Monitoring of MEP responses was recorded from deep anesthesia through the awake state in all patients. Of a total 865 MEP responses, the number of MEP responses were 56, 160, 145, 119, 94, 155, and 136 waves at 0–39, 40–49, 50–59, 60–69, 70–79, 80–89, and 90–100 BIS levels, respectively. Representative MEP responses at each BIS level, which were obtained from a 67-year-old woman, are shown in Fig. 1.

FIG. 1.
FIG. 1.

Intraoperative MEP responses obtained in a 67-year-old woman harboring a glioblastoma. A–C: A mass lesion located at the left parietal lobe is seen on axial T1-weighted (A), T2-weighted (B), and T1-weighted Gd-enhanced (C) MR images. D: MEP responses recorded every minute from deep anesthesia (lower) to the awake state (upper). E: MEP responses recorded by the same stimulus intensity at 37, 45, 65, and 97 BIS levels.

The mean peak-to-peak amplitudes (± SE) of all the MEPs were 194.9 ± 30.2 μV at the 0–39 BIS level, 339.1 ± 28.5 μV at the 40–49 BIS level, 231.2 ± 21.3 μV at the 50–59 BIS level, 342.8 ± 43.0 μV at the 60–69 BIS level, 850.0 ± 76.4 μV at the 70–79 BIS level, 1025.4 ± 81.6 μV at the 80–89 BIS level, and 1314.0 ± 67.8 μV at the 90–100 BIS level (Fig. 2 right). MEP responses at higher BIS levels exhibited comparatively larger amplitudes (p < 0.001).

FIG. 2.
FIG. 2.

Left: Scatter diagram showing a positive correlation between the peak-to-peak amplitude and BIS (p < 0.001). Right: The mean peak-to-peak MEP amplitudes obtained in each BIS level. The mean MEP amplitude in BIS level > 90 was higher than those in the other BIS levels (p < 0.01).

The onset latencies of all MEPs (± SE) at each BIS stage were as follows: 26.1 ± 0.23, 24.5 ± 0.13, 25.2 ± 0.16, 24.6 ± 0.16, 23.0 ± 0.16, 23.4 ± 0.19, and 22.9 ± 0.14 msec, as shown in Fig. 3 right. MEP latencies in the > 90 BIS levels were shorter than those in the < 70 BIS levels (p < 0.001).

FIG. 3.
FIG. 3.

Left: Scatter diagram showing a negative correlation between the MEP latency and BIS (p < 0.001). Right: The mean latencies of MEPs obtained in each BIS level. MEP latencies in the > 90 BIS level were shorter than those in the < 70 BIS levels (p < 0.001).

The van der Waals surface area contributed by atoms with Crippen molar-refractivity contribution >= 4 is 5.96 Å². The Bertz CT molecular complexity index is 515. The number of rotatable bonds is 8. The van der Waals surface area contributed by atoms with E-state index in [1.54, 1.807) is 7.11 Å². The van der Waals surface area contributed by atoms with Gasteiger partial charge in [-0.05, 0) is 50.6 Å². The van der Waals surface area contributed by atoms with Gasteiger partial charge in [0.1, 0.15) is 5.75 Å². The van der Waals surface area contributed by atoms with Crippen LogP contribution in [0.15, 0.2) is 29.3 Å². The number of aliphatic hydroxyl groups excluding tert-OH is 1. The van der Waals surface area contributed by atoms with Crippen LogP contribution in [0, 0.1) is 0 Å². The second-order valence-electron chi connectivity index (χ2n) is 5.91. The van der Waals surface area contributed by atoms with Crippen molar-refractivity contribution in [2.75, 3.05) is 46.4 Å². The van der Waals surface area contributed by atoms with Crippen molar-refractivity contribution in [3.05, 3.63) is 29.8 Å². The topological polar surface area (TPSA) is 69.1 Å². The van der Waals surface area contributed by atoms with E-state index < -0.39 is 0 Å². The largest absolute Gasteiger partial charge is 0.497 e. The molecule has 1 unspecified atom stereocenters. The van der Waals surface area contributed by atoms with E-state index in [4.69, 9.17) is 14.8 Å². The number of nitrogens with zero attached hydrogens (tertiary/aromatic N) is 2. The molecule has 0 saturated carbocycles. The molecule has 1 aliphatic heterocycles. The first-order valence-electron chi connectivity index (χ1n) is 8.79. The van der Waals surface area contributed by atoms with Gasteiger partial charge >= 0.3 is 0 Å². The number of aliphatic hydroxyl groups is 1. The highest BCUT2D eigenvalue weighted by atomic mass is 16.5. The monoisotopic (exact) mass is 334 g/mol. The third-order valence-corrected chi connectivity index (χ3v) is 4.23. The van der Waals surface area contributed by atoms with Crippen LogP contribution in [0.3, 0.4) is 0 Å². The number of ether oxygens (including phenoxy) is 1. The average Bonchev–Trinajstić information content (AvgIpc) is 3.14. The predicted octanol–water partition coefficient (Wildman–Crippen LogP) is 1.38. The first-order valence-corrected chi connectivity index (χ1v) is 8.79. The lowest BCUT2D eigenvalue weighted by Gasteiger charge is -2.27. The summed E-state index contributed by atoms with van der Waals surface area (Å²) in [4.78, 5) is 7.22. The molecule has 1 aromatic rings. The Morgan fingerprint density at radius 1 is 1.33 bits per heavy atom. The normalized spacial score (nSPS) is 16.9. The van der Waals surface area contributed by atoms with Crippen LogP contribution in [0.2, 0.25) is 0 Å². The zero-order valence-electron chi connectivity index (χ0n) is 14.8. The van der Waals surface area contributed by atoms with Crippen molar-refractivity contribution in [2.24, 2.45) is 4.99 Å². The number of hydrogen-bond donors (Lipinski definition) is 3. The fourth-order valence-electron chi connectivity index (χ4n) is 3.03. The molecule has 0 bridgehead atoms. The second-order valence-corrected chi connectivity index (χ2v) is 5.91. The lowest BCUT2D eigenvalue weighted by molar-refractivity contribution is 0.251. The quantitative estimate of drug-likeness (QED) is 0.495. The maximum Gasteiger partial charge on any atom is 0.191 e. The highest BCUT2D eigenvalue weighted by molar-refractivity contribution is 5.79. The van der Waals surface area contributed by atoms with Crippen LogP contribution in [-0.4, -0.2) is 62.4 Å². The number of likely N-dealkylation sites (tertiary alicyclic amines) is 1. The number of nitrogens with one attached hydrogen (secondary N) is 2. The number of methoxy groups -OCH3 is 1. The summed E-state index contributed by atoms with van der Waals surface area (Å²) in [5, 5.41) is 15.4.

The MEP amplitudes were not stabilized at lower BIS levels as shown in Figs. 1D and 4 left. The averages of deviations (± SD) in each BIS stage were 38.7% ± 33.6%, 37.7% ± 30.4%, 30.3% ± 27.2%, 26.8% ± 21.4%, and 23.1% ± 17.5% at the 0–59, 60–69, 70–79, 80–89, and 90–100 BIS levels, respectively. In deep anesthesia, MEP amplitudes fluctuated between approximately 40% on the average and up to 80%, but for the awake state, the deviation rates were halved from that of controls. The deviation in the MEP amplitudes was more stabilized at the > 90 BIS level than at the < 60 BIS levels (p < 0.01) (Fig. 4 right). On the other hand, deviation in the measured MEP latencies was not significantly different among each BIS level (data not shown).

FIG. 4.
FIG. 4.

Left: Scatter diagram showing a negative correlation between the deviation ratio of MEP amplitude and BIS (p < 0.001). Right: The stability of the amplitudes in each BIS level. The deviation in the MEP amplitudes was smaller in the > 90 BIS level than that in the < 70 BIS levels (p < 0.01).

Discussion

There has been no report so far showing a correlation between the anesthesia effects and MEP responses during deep anesthesia through the awake state. In the present study, it was demonstrated that MEP amplitude and latency were correlated closely with depth of anesthesia. MEP amplitude was increased and latency was decreased in accordance with increases in BIS levels. The average of the MEP amplitudes in the > 90 BIS level was approximately 10 times higher than those in the < 40 BIS levels. The average of MEP latencies were from 1.5 to 3.1 msec shorter in the > 90 BIS level than those in the < 60 BIS levels. It is well known that MEPs are suppressed by most anesthesia agents, including propofol, which has a rapid onset of action and is quickly removed from the bloodstream by redistribution and metabolism in a dose-dependent manner.6,8

There are 3 kinds of γ-aminobutyric acid (GABA) receptors: GABAA, GABAB, and GABAC. GABAA is mostly distributed in the central nervous system and is affected by anesthetics including propofol, which prolong the duration of GABAergic inhibitory postsynaptic currents.24 Propofol increases the threshold of α–motor neurons in the spinal cord, which induce a reduction of the amplitude and a delay in the MEP latency.13,15 Although some authors have reported that an increasing propofol concentration reduced MEP amplitude in a dose-dependent manner with no effect on latency,1,2,23 our data demonstrated that deeper anesthesia not only induced a reduction of the MEP amplitude but also induced a delay in the MEP latency.